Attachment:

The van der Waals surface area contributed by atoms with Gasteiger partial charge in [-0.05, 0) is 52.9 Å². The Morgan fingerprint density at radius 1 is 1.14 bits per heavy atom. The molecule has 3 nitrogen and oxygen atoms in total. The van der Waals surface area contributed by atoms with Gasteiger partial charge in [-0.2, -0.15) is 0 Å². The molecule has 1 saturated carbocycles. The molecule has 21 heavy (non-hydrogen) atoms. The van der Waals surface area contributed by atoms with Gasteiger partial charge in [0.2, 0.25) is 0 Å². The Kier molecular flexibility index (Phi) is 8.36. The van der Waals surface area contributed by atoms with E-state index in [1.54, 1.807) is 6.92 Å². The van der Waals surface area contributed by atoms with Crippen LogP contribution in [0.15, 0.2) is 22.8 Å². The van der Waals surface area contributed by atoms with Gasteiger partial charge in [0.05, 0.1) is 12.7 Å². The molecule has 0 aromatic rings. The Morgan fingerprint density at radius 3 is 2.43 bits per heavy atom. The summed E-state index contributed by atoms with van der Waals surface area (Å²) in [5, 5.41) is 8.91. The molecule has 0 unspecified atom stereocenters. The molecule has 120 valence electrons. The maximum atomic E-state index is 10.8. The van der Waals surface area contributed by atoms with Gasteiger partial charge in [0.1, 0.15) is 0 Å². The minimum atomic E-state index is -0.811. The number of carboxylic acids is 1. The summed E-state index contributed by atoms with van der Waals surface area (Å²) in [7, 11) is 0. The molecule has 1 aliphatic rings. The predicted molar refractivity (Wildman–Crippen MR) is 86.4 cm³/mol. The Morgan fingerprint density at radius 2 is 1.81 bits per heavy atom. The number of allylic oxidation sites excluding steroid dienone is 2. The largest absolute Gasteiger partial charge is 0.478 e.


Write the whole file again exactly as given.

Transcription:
The van der Waals surface area contributed by atoms with Gasteiger partial charge in [-0.05, 0) is 52.9 Å². The Morgan fingerprint density at radius 1 is 1.14 bits per heavy atom. The molecule has 3 nitrogen and oxygen atoms in total. The van der Waals surface area contributed by atoms with Gasteiger partial charge in [-0.2, -0.15) is 0 Å². The molecule has 1 saturated carbocycles. The molecule has 21 heavy (non-hydrogen) atoms. The van der Waals surface area contributed by atoms with Gasteiger partial charge in [0.2, 0.25) is 0 Å². The Kier molecular flexibility index (Phi) is 8.36. The van der Waals surface area contributed by atoms with E-state index in [1.54, 1.807) is 6.92 Å². The van der Waals surface area contributed by atoms with Crippen LogP contribution in [0.15, 0.2) is 22.8 Å². The van der Waals surface area contributed by atoms with Gasteiger partial charge in [0.05, 0.1) is 12.7 Å². The molecule has 0 aromatic rings. The Morgan fingerprint density at radius 3 is 2.43 bits per heavy atom. The summed E-state index contributed by atoms with van der Waals surface area (Å²) in [5, 5.41) is 8.91. The molecule has 0 unspecified atom stereocenters. The molecule has 120 valence electrons. The maximum atomic E-state index is 10.8. The van der Waals surface area contributed by atoms with Gasteiger partial charge in [0.1, 0.15) is 0 Å². The minimum atomic E-state index is -0.811. The number of carboxylic acids is 1. The summed E-state index contributed by atoms with van der Waals surface area (Å²) in [7, 11) is 0. The molecule has 1 aliphatic rings. The predicted molar refractivity (Wildman–Crippen MR) is 86.4 cm³/mol. The Morgan fingerprint density at radius 2 is 1.81 bits per heavy atom. The number of allylic oxidation sites excluding steroid dienone is 2. The largest absolute Gasteiger partial charge is 0.478 e.